- Paperback: 560 pages
- Publisher: W&N; New Ed edition (5 Oct. 2005)
- Language: English
- ISBN-10: 0753820250
- ISBN-13: 978-0753820254
- Product Dimensions: 20 x 3.7 x 16.5 cm
- Average Customer Review: 1,104 customer reviews
- Amazon Bestsellers Rank: 1,707 in Books (See Top 100 in Books)
The Shadow of the Wind: The Cemetery of Forgotten Books 1 Paperback – 5 Oct 2005
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Part gothic mystery, past ribald comedy, part political thriller, part Borgesian parable, and all marvellous (Sunday Times)
A hymn of praise to all the joys of reading (Independent)
A magical tale (Cecilia Ahern)
One of those rare novels that combine brilliant plotting with sublime writing (Sunday Times)
A book lover's dream (The Times)
Irresistibly readable...Walk down any street in Zafon's Barcelona and you'll glimpse the shades of the past and the secrets of the present (Guardian)
Diabolically good (Elle)
This gripping novel has the feel of a gothic ghost story complete with crumbling, ivy-covered mansions, gargoyles and dank prison cells...this is just the sort of literary mystery that would have found favour with Wilkie Collins (Daily Mail)
A deeply satisfying, rich, full read (Sunday Telegraph)
A page-turning exploration of obsession in literature and love (Sunday Express)
A stunning literary thriller in the tradition of Umberto Eco. The discovery of a forgotten book leads to a hunt for an elusive author who may or may not still be alive...See all Product description
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‘I could tell you it’s his heart, but what is really killing him is loneliness. Memories are worse than bullets.’
The Shadow of the Wind written by Carlos Ruiz Zafon and translated by Lucia Graves, was an absolutely beautiful book to read and savour. I am in such awe of the flowing, vivid and rich details in this novel, and I must applaud Lucia Graves for her skill in her translation.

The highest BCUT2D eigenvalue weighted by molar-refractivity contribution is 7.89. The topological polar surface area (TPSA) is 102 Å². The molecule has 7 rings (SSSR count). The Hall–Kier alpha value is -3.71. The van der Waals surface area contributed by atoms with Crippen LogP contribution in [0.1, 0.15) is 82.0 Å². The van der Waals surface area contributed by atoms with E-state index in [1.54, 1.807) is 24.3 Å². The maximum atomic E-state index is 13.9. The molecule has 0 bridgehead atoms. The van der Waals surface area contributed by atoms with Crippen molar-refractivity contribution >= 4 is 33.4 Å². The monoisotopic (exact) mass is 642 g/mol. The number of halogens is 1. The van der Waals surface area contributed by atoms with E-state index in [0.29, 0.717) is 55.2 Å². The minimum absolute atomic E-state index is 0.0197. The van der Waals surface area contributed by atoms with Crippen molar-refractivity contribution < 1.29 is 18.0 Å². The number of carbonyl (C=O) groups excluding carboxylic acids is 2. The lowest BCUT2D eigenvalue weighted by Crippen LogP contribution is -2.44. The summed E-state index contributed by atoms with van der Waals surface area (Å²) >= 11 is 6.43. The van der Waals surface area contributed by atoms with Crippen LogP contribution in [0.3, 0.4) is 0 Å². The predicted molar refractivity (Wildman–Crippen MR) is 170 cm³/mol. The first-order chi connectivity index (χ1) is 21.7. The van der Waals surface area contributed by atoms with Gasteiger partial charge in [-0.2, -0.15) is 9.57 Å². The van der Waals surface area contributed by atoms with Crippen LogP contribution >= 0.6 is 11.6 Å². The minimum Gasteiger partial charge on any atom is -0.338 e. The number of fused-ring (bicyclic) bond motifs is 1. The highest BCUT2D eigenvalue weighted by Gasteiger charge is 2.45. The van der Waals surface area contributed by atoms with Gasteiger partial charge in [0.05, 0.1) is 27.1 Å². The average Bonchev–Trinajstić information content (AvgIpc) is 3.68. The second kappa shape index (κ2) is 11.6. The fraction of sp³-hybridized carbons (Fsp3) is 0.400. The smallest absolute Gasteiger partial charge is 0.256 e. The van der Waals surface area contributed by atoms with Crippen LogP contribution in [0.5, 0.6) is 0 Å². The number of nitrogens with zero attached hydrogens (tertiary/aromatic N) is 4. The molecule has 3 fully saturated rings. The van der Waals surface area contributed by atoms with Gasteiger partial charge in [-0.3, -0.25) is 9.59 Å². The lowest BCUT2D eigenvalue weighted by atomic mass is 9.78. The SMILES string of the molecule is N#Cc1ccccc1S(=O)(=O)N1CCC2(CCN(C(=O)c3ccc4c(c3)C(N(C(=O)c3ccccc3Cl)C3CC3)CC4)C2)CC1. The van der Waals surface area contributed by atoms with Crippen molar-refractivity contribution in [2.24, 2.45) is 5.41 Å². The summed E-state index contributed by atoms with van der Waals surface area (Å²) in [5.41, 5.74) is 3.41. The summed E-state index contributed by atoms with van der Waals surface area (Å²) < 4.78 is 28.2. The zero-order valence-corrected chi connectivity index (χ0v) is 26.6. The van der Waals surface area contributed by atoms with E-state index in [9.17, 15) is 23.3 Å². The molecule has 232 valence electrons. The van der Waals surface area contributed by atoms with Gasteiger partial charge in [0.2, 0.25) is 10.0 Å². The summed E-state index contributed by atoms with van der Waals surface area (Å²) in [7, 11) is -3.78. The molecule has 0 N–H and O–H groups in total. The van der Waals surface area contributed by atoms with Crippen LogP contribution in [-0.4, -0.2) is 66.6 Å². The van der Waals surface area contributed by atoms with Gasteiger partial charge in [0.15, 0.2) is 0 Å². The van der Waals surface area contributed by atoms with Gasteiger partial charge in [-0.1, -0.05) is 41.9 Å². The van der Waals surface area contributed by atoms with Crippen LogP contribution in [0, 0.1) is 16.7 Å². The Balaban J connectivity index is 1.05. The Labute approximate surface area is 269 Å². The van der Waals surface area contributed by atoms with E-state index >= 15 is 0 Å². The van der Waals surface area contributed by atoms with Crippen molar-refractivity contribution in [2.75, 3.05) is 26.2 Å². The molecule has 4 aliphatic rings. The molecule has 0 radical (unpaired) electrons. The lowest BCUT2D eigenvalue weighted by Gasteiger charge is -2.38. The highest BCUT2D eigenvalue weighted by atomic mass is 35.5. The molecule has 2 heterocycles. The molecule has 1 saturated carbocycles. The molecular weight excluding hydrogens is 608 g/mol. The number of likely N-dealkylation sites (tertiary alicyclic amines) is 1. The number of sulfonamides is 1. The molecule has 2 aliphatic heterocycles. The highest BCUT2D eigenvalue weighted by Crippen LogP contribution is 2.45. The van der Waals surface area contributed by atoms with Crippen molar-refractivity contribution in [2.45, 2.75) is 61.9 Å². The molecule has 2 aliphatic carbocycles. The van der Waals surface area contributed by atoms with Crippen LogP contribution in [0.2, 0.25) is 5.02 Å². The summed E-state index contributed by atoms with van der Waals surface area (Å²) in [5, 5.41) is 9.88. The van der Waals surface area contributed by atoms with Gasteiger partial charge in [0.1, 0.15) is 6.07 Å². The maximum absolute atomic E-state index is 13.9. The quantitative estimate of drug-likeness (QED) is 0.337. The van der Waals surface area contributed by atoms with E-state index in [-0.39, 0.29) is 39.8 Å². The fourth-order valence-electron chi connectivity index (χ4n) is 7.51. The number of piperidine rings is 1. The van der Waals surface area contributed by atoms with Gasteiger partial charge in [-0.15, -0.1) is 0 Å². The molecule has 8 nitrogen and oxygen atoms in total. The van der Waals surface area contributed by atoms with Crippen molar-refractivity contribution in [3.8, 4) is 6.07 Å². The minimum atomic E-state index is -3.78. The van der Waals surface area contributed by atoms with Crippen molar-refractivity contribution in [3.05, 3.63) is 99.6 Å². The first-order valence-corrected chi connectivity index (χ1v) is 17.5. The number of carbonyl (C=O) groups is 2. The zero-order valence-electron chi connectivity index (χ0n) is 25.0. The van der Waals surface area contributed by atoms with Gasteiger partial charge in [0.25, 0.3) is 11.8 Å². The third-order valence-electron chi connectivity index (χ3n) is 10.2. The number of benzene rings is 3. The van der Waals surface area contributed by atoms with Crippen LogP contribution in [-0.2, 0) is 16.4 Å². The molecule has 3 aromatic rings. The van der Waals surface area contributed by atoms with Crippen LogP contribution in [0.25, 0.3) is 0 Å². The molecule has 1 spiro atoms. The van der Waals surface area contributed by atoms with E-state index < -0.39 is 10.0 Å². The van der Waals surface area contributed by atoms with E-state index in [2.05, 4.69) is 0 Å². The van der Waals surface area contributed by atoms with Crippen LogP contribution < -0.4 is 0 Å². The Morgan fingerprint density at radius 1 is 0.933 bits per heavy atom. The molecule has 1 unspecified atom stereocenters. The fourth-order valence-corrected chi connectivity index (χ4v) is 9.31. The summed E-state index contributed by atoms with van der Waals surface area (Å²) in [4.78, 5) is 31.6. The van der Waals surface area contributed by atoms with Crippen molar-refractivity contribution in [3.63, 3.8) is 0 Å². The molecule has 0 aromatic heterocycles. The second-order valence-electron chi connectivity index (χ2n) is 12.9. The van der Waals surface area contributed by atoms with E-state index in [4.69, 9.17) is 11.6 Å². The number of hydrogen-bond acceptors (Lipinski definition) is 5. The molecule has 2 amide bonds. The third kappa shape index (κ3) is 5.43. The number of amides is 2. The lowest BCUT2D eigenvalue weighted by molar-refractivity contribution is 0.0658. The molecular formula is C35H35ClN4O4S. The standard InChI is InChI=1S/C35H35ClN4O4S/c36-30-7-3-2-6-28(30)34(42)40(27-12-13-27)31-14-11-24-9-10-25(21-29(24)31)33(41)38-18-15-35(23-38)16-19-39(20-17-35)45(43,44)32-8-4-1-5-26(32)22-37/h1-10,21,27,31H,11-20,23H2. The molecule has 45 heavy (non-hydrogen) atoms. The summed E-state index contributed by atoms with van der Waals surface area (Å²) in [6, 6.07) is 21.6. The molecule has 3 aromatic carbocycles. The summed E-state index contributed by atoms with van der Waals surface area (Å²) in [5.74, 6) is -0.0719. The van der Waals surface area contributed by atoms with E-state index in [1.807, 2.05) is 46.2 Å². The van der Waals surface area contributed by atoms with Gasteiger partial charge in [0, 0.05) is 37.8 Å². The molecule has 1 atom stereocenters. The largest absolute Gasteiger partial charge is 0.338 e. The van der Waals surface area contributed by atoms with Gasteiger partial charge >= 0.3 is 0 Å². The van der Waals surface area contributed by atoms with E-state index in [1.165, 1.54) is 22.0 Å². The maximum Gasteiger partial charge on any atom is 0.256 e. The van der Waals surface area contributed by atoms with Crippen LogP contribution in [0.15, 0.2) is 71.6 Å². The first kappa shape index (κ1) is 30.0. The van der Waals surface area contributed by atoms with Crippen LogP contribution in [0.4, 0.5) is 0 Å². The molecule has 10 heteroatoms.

The Shadow of the Wind is hard to define to one specific genre; although it is classed as historical fiction I personally felt that it was more of a bildungsroman, with a crime thriller twist to it. The story follows Daniel Sempere from a young boy, as he first enters the Cemetery of Forgotten Books and chances upon a novel written by Julien Carax. He then embarks upon a journey throughout the years to uncover the truth about the author. Through this journey, we watch Daniel and those closest to him experience loneliness, forbidden love, prejudice, and lost friendships. Barcelona is shown to be a perfect gothic backdrop to this, and I loved visualising all the descriptions.
Whilst Daniel was my favourite character, it was Fermin Romero de Torres who I found the most entertaining, as his humour really cut through the more somber chapters. He was always so eccentric and crude but he surely had a heart of gold and was just loveable.
Fumero the main villain of the book, was one to really despise. He was an awful and malicious character, whom I loved to hate!
I did find that in the middle of the book the story did start to drag a bit, the pace slowed down a bit too much for my liking. However, I didn’t mind too much as I think my favourite aspect of this book was the rich writing that was full of similes and metaphors, which were incredibly perfect. I seriously could have included so many quotes in this review. There were so many descriptions about books and the readers enjoyment of them. This is definitely a book for all book lovers
Gothic, beautifully written, filled with mystery, intrigue and characters that you simply can't put down.
This is a detective story that you never know who is actually being hunted 'The Devil' or the author. A young boy who is obsessed with a book and therefore a story, a history that is unsolved and he must be the one to unravel it. Set on the streets of Barcelona against backdrop filled with corruption and dark alleys this book is one that every fan of Gothic literature must read and trust me, you'll go back for more and more.
What sets this book apart, and at the top, is the characterisation. Not just of the players but of the city itself. There are moments of poetic beauty and those moments sit comfortably beside the bawdy comedy of one particular character who often manages to be poetic and bawdy at the same time!
There is a sadness, a darkness and intrigue running through the story that keep it moving at a wonderful pace.
A fantastic book.
A great story but I won't seek more reads from this author.
Aptly, as the three books centre around a bookshop, they are written with real care and the style and vocabulary are really superb. There are references to magical events which is why they can be a little spine-tingling. By the time you have read these books you could just about find your way around Barcelona without a street map.
Really first class, I cannot think of a better book written in the last 20 years.
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